“It’s been quite something to watch this increasingly negative and divisive Republican primary,” Baldwin said. “But what’s been most profound to me has been how out of touch their debate with one another is with the challenges Wisconsin families are facing.”
She said she consistently hears from people that they’re frustrated with partisan games and gridlock and a struggling middle class.
She pledged to emphasize the “clear contrasts” on a wide range of national issues once a GOP nominee is determined.
“I haven’t delved into the details of all the candidates, but I’m sure others on my team have,” Baldwin said. “Whoever is the nominee because of this divisiveness will come out of this primary in a weakened condition.”
Overall the state’s elections don’t provide much information about the effect that breaking the “11th Commandment” can have on the outcome of a general election, said Barry Burden, a political science professor at the University of Wisconsin-Madison.
“Many of them get nasty, but the conditions shaping the general election appear to be more important than how bruised a candidate gets while winning the party nomination,” Burden said.
Republican candidates aren’t the only ones to attack each other in tough primaries. Wisconsin’s political history includes examples of Democrats slugging it out before a general election.
Former Sen. Russ Feingold won his first statewide primary in 1992, emerging as the surprise winner in a three-candidate field after congressman Jim Moody and businessman Joe Checota relentlessly attacked each other in a high-spending, TV ad-driven campaign.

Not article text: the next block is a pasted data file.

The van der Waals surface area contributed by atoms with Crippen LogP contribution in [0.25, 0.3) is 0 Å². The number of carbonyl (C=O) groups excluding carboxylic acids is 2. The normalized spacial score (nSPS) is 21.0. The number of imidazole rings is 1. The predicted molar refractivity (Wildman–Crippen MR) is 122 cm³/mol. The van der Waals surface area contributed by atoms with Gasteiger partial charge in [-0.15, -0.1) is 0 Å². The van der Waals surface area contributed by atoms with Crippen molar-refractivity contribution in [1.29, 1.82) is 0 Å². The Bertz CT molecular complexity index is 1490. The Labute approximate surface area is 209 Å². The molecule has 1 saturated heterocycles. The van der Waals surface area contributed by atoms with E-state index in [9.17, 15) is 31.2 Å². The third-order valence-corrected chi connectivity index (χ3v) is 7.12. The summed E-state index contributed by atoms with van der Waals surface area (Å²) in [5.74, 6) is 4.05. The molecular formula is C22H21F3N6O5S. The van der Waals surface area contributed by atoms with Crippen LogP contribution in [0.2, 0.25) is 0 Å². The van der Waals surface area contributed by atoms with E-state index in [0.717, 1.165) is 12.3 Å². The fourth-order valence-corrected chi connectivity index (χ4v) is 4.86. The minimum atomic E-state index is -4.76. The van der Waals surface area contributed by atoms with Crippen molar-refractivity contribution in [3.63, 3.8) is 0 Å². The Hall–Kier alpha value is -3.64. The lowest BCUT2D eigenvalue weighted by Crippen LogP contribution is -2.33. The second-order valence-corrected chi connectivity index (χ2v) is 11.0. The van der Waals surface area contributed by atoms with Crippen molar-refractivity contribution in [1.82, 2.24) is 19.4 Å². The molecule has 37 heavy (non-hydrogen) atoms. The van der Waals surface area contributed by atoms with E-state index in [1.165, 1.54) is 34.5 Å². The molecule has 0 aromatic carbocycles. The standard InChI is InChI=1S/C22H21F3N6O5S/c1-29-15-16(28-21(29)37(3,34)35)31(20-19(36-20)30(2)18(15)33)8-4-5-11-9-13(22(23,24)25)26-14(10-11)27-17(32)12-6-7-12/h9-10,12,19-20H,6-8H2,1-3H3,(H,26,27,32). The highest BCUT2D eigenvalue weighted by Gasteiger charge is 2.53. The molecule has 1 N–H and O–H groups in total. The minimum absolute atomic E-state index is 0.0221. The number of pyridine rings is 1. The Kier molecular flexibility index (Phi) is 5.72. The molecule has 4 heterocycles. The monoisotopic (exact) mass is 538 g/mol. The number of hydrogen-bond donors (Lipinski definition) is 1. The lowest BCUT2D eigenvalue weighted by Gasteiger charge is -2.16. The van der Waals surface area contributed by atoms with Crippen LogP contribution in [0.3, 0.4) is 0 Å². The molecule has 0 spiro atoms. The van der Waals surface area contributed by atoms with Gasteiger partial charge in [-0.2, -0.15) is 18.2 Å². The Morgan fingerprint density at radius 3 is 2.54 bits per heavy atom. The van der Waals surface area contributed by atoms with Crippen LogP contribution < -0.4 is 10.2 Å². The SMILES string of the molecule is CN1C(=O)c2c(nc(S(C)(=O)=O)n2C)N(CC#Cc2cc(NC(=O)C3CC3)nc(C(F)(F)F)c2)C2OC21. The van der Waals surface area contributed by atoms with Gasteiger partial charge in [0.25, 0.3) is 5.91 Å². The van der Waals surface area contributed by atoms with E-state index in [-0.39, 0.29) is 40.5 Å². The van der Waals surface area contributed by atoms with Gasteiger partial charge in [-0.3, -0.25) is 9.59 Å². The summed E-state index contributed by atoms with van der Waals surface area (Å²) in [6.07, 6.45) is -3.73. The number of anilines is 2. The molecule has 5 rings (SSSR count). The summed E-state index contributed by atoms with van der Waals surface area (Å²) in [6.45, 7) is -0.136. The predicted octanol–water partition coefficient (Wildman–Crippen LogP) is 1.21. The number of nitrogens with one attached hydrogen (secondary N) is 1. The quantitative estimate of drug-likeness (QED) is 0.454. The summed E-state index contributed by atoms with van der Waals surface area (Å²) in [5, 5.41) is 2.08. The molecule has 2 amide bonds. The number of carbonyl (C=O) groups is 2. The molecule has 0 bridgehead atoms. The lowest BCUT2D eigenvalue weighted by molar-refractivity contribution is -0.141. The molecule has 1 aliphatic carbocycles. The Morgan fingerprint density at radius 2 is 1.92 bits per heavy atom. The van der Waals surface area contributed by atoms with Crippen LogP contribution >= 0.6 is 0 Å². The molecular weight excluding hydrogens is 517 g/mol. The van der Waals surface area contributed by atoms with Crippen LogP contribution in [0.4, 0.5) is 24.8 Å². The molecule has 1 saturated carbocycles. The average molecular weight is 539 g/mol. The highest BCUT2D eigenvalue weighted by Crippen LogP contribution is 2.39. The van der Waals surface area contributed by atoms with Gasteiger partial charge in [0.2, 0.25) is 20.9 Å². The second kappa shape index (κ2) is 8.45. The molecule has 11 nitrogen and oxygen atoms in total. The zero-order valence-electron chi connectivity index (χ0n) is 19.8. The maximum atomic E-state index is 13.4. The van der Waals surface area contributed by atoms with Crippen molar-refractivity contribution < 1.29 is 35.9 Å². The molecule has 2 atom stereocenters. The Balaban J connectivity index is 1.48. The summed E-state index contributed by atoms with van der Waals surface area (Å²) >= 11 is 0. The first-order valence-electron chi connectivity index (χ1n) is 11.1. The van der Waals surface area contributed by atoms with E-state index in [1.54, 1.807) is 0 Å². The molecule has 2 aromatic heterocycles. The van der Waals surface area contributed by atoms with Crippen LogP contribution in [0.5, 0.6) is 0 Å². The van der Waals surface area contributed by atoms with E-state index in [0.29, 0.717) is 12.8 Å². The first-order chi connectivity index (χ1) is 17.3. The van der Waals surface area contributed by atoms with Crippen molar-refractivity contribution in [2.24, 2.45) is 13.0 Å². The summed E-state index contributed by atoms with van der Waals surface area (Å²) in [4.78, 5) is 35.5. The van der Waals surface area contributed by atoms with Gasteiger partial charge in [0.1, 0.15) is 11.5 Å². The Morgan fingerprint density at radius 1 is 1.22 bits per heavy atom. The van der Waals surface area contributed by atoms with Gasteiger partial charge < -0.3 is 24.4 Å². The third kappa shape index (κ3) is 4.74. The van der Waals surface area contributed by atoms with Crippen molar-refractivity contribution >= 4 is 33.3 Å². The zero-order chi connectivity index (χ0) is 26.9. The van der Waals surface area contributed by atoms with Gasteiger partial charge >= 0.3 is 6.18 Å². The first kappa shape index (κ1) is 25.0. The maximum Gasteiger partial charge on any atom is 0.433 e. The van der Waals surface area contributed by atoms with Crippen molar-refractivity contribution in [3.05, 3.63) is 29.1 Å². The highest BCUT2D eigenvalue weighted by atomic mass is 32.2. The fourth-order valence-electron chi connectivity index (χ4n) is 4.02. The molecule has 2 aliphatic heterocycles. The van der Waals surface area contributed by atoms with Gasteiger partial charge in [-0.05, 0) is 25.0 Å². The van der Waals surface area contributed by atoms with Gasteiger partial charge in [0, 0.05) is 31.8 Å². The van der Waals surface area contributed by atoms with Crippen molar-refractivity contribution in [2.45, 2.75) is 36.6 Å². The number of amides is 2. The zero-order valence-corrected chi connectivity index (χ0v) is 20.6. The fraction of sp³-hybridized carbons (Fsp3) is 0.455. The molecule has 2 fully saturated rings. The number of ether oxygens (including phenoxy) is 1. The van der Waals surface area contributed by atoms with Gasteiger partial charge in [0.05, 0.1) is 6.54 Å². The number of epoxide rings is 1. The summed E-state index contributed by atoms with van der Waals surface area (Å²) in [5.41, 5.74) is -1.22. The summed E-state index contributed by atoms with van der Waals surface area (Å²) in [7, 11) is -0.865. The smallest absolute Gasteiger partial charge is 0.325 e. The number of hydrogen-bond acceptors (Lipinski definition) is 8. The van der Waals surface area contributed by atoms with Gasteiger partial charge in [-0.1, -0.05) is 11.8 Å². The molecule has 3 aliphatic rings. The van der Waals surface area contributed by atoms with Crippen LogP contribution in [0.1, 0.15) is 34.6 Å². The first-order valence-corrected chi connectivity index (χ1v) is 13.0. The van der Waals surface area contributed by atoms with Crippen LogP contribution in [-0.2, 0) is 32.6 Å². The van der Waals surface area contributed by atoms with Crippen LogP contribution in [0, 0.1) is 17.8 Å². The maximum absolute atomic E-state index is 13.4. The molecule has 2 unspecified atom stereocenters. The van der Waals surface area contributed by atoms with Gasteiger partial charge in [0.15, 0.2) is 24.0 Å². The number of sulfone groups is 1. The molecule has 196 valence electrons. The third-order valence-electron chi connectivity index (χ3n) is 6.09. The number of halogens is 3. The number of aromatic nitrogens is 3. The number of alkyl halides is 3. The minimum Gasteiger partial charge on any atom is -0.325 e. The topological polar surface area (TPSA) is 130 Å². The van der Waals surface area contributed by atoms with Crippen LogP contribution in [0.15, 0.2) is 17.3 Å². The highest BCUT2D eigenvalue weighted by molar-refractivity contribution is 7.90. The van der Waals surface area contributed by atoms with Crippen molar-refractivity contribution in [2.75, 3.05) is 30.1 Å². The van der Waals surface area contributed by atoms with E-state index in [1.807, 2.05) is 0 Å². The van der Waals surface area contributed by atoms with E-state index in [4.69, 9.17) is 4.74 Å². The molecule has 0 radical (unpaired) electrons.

Baldwin compares this race to her 1998 bid to replace Republican Rep. Scott Klug after he retired. She ran in a four-way Democratic primary and defeated Jo Musser, who emerged from a six-way Republican primary.
Former Gov. Jim Doyle won his 2002 race for governor against Republican incumbent Scott McCallum despite a tough primary challenge from Tom Barrett and Kathleen Falk.
McCallum, who is now president of a global food supply chain firm, Aidmatrix in Texas, projected a Thompson victory with a multi-candidate field eating away at undecided voters. He said his predecessor’s name recognition is unparalleled.
A race between Thompson and Baldwin in November would be “very competitive,” said McCallum, who served as governor after Thompson from 2001 to 2003 until losing to Doyle.
“After the primary, it’s no longer shades of who is more conservative; it becomes pretty clear that whoever it is will be a better alternative to one of the most liberal people in Congress,” McCallum said.
Russ Darrow, the car dealership owner who was knocked out in a Republican primary to challenge Feingold in 2002, said he’s disappointed in the tone of this year’s GOP Senate primary. He’s been a Thompson supporter since the former governor declared for the race, but doesn’t like watching Republicans beat each other up.
“There’s been such an outcry from everybody, from Governor Walker to the media, that they should give it up, just get nice and talk about themselves,” Darrow said.